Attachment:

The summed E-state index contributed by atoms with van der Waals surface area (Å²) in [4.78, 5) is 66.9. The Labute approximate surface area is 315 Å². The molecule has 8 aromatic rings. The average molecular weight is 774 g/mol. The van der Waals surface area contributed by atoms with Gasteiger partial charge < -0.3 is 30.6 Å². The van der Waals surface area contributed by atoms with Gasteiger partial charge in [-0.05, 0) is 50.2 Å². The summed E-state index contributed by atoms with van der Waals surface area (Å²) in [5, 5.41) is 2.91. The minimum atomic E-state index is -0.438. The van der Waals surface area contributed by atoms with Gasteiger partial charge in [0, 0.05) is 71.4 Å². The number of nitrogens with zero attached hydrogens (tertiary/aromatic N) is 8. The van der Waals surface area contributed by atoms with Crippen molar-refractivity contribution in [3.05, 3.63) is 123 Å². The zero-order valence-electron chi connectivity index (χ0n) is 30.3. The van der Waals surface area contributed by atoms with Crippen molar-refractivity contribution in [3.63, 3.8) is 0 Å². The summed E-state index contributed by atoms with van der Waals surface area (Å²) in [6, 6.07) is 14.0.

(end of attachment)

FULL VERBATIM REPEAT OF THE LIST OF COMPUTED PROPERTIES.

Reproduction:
The summed E-state index contributed by atoms with van der Waals surface area (Å²) in [4.78, 5) is 66.9. The Labute approximate surface area is 315 Å². The molecule has 8 aromatic rings. The average molecular weight is 774 g/mol. The van der Waals surface area contributed by atoms with Gasteiger partial charge < -0.3 is 30.6 Å². The van der Waals surface area contributed by atoms with Gasteiger partial charge in [-0.05, 0) is 50.2 Å². The summed E-state index contributed by atoms with van der Waals surface area (Å²) in [5, 5.41) is 2.91. The minimum atomic E-state index is -0.438. The van der Waals surface area contributed by atoms with Gasteiger partial charge in [0, 0.05) is 71.4 Å². The number of nitrogens with zero attached hydrogens (tertiary/aromatic N) is 8. The van der Waals surface area contributed by atoms with Crippen molar-refractivity contribution in [3.05, 3.63) is 123 Å². The zero-order valence-electron chi connectivity index (χ0n) is 30.3. The van der Waals surface area contributed by atoms with Crippen molar-refractivity contribution in [3.63, 3.8) is 0 Å². The summed E-state index contributed by atoms with van der Waals surface area (Å²) in [6, 6.07) is 14.0.